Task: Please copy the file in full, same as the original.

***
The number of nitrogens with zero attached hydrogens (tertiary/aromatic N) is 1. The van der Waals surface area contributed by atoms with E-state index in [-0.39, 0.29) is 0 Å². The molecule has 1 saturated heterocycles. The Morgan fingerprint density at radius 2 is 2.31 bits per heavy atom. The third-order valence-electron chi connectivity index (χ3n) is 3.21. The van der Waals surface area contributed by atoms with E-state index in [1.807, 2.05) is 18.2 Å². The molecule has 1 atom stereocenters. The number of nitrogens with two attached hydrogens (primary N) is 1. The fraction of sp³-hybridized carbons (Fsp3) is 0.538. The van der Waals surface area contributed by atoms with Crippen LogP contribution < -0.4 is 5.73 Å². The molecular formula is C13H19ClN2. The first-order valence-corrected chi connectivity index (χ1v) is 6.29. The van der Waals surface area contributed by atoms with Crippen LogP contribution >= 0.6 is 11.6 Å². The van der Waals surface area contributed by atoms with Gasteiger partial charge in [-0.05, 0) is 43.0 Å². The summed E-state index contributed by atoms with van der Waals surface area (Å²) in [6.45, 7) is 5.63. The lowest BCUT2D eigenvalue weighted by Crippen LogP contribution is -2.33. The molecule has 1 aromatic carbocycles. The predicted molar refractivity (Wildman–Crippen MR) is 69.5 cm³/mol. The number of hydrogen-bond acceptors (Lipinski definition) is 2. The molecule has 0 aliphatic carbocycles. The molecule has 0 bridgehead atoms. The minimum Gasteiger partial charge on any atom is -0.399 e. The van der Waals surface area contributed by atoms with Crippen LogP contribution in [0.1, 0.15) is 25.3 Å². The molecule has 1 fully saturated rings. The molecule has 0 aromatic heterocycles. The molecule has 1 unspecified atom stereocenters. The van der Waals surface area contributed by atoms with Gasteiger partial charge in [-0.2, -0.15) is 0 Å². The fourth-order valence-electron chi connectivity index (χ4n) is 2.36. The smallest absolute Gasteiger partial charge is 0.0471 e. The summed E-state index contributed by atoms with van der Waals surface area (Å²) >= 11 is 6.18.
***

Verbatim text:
The number of nitrogens with zero attached hydrogens (tertiary/aromatic N) is 1. The van der Waals surface area contributed by atoms with E-state index in [-0.39, 0.29) is 0 Å². The molecule has 1 saturated heterocycles. The Morgan fingerprint density at radius 2 is 2.31 bits per heavy atom. The third-order valence-electron chi connectivity index (χ3n) is 3.21. The van der Waals surface area contributed by atoms with E-state index in [1.807, 2.05) is 18.2 Å². The molecule has 1 atom stereocenters. The number of nitrogens with two attached hydrogens (primary N) is 1. The fraction of sp³-hybridized carbons (Fsp3) is 0.538. The van der Waals surface area contributed by atoms with Crippen LogP contribution < -0.4 is 5.73 Å². The molecular formula is C13H19ClN2. The first-order valence-corrected chi connectivity index (χ1v) is 6.29. The van der Waals surface area contributed by atoms with Crippen LogP contribution >= 0.6 is 11.6 Å². The van der Waals surface area contributed by atoms with Gasteiger partial charge in [-0.05, 0) is 43.0 Å². The summed E-state index contributed by atoms with van der Waals surface area (Å²) in [6.45, 7) is 5.63. The lowest BCUT2D eigenvalue weighted by Crippen LogP contribution is -2.33. The molecule has 1 aromatic carbocycles. The predicted molar refractivity (Wildman–Crippen MR) is 69.5 cm³/mol. The number of hydrogen-bond acceptors (Lipinski definition) is 2. The molecule has 0 aliphatic carbocycles. The molecule has 0 bridgehead atoms. The minimum Gasteiger partial charge on any atom is -0.399 e. The van der Waals surface area contributed by atoms with Crippen LogP contribution in [0.1, 0.15) is 25.3 Å². The molecule has 1 fully saturated rings. The molecule has 0 aromatic heterocycles. The molecule has 1 unspecified atom stereocenters. The van der Waals surface area contributed by atoms with Gasteiger partial charge in [-0.2, -0.15) is 0 Å². The fourth-order valence-electron chi connectivity index (χ4n) is 2.36. The smallest absolute Gasteiger partial charge is 0.0471 e. The summed E-state index contributed by atoms with van der Waals surface area (Å²) >= 11 is 6.18.